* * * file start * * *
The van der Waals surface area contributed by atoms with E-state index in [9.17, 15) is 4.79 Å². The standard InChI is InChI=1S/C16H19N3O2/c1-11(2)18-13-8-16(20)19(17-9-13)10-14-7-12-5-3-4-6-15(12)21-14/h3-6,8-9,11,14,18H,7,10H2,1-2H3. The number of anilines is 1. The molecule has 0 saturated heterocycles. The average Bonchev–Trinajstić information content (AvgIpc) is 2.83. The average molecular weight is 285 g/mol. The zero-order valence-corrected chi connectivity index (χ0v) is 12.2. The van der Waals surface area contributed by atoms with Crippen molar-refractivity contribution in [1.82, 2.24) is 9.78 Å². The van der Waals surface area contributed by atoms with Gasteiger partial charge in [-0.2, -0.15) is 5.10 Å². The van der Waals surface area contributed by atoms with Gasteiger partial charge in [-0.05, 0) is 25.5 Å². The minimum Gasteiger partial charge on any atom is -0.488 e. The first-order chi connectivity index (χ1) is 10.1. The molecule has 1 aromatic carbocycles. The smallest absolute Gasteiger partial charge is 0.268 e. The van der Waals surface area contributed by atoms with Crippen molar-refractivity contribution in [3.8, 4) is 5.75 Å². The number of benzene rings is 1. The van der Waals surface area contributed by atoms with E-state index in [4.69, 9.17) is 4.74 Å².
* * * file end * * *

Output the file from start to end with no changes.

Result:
The van der Waals surface area contributed by atoms with E-state index in [9.17, 15) is 4.79 Å². The standard InChI is InChI=1S/C16H19N3O2/c1-11(2)18-13-8-16(20)19(17-9-13)10-14-7-12-5-3-4-6-15(12)21-14/h3-6,8-9,11,14,18H,7,10H2,1-2H3. The number of anilines is 1. The molecule has 0 saturated heterocycles. The average Bonchev–Trinajstić information content (AvgIpc) is 2.83. The average molecular weight is 285 g/mol. The zero-order valence-corrected chi connectivity index (χ0v) is 12.2. The van der Waals surface area contributed by atoms with Crippen molar-refractivity contribution in [1.82, 2.24) is 9.78 Å². The van der Waals surface area contributed by atoms with Gasteiger partial charge in [-0.2, -0.15) is 5.10 Å². The van der Waals surface area contributed by atoms with Gasteiger partial charge in [-0.05, 0) is 25.5 Å². The minimum Gasteiger partial charge on any atom is -0.488 e. The first-order chi connectivity index (χ1) is 10.1. The molecule has 1 aromatic carbocycles. The smallest absolute Gasteiger partial charge is 0.268 e. The van der Waals surface area contributed by atoms with Crippen molar-refractivity contribution in [3.8, 4) is 5.75 Å². The number of benzene rings is 1. The van der Waals surface area contributed by atoms with E-state index in [4.69, 9.17) is 4.74 Å².